This is a re-make of the 1979 film, but it is good fun, nevertheless. Like the original, it is about three elderly, life long friends who rob a bank. After the 2008 recession and the massive scams that bankers got away with, financial institutions in the United States no longer have the social, cultural and economic standing they once did. This is not to say that conducting a heist now will turn you into a socialist, but bank robbery doesn’t have that old moral sting. Banks have robbed us, so it isn’t such a great crime to rob them.
Willie (Morgan Freeman), Joe (Michael Caine) and Albert (Alan Arkin) have retired from a manufacturing company in the US and live on their pensions. One day they find out that the company they worked for is being ‘ restructured’, with the factory now set up in Vietnam and their pension funds absorbed by a bank. Dead broke, they conclude that even the possibility of prison time, with a roof over their heads and three square meals a day, is preferable to the humiliation they must suffer with in civil society.
Age has not withered this trio of great entertainers, and nor has custom staled their infinite variety. At 79, Morgan Freeman is the youngest. The camaraderie and the chemistry he shares with his elders, is hugely enjoyable, with the humor in the film coming largely from interactions these friends have with people a few generations below them. The waitress at their regular diner suffers their disparaging comments gracefully, but when they keep tipping her with small denomination coins, protests, saying that she is not a laundromat.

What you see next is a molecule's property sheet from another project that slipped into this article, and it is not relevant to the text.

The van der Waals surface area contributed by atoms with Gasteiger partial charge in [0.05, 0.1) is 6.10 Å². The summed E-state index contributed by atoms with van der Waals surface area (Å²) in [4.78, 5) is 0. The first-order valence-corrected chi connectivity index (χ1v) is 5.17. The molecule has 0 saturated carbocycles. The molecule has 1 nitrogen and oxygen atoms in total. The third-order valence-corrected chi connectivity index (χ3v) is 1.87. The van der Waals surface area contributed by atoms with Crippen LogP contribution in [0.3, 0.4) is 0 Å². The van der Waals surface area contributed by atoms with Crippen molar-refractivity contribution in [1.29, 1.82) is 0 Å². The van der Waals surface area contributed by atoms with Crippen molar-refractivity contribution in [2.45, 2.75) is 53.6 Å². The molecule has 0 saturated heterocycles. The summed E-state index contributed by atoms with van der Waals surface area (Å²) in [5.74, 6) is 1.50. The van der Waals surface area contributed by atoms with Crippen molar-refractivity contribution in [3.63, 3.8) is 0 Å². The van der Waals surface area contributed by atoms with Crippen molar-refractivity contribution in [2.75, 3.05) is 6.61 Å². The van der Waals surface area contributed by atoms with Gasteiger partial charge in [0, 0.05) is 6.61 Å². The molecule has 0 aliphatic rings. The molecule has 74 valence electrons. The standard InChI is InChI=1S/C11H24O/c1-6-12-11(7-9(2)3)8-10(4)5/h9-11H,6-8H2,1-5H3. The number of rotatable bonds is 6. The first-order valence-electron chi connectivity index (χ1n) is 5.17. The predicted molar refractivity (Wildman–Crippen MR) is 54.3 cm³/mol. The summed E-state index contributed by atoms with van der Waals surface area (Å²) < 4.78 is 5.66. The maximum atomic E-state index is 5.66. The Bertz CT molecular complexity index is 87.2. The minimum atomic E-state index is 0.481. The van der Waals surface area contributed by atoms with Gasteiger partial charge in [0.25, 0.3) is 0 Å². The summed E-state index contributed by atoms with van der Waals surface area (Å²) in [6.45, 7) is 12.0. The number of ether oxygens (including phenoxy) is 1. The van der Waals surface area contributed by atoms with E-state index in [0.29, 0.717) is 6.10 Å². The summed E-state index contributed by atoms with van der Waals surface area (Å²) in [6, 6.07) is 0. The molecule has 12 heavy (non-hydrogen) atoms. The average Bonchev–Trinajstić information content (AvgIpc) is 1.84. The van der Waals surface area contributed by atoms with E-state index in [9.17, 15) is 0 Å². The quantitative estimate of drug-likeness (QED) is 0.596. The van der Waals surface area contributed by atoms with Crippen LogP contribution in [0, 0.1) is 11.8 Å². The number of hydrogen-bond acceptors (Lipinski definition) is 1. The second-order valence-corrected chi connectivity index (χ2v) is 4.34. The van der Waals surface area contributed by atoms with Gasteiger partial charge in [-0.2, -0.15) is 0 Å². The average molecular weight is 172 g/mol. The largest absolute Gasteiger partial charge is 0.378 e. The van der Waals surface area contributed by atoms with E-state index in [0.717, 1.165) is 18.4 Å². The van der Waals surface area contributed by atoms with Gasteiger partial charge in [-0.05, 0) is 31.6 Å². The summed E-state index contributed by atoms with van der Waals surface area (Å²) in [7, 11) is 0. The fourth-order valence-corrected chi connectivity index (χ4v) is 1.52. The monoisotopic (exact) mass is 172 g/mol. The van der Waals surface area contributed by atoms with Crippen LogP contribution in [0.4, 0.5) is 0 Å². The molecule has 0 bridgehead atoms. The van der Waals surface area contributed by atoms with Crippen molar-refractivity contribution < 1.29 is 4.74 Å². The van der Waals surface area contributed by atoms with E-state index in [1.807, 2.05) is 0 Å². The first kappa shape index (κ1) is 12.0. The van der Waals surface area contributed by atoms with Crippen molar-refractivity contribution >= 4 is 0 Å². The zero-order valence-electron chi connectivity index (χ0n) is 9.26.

Willie is sick, but doesn’t tell his friends, Joe is the life and soul of his granddaughter's life, a girl who high-fives him and calls him 'young man', Albert is not interested in women, until a lady friend outrageously propositions him. These actors who have given us so much over so many years, are nicely set up in a well edited plot. The old boys have come to the conclusion that technology has changed so much with the internet, that before they go ahead with the heist, they now need to get some professional advice from a younger person with criminal experience. So they contact Jesus (John Ortiz), an expert at turning water into wine, so to speak. He transforms them into slick professionals, explaining that bank robbery is more art than technique. The robbers have to learn the craft of mesmerizing the tellers and the customers in the bank, gaining them those extra few minutes before the police is alerted.
True, since it is a re-make, the film’s plot is predictable, but the thing to remember about old age is that it does not affect a good actor’s timing, and cannot erase the magic of his screen presence. So, updated to suit our era, ‘Going in Style’ is an entertaining watch.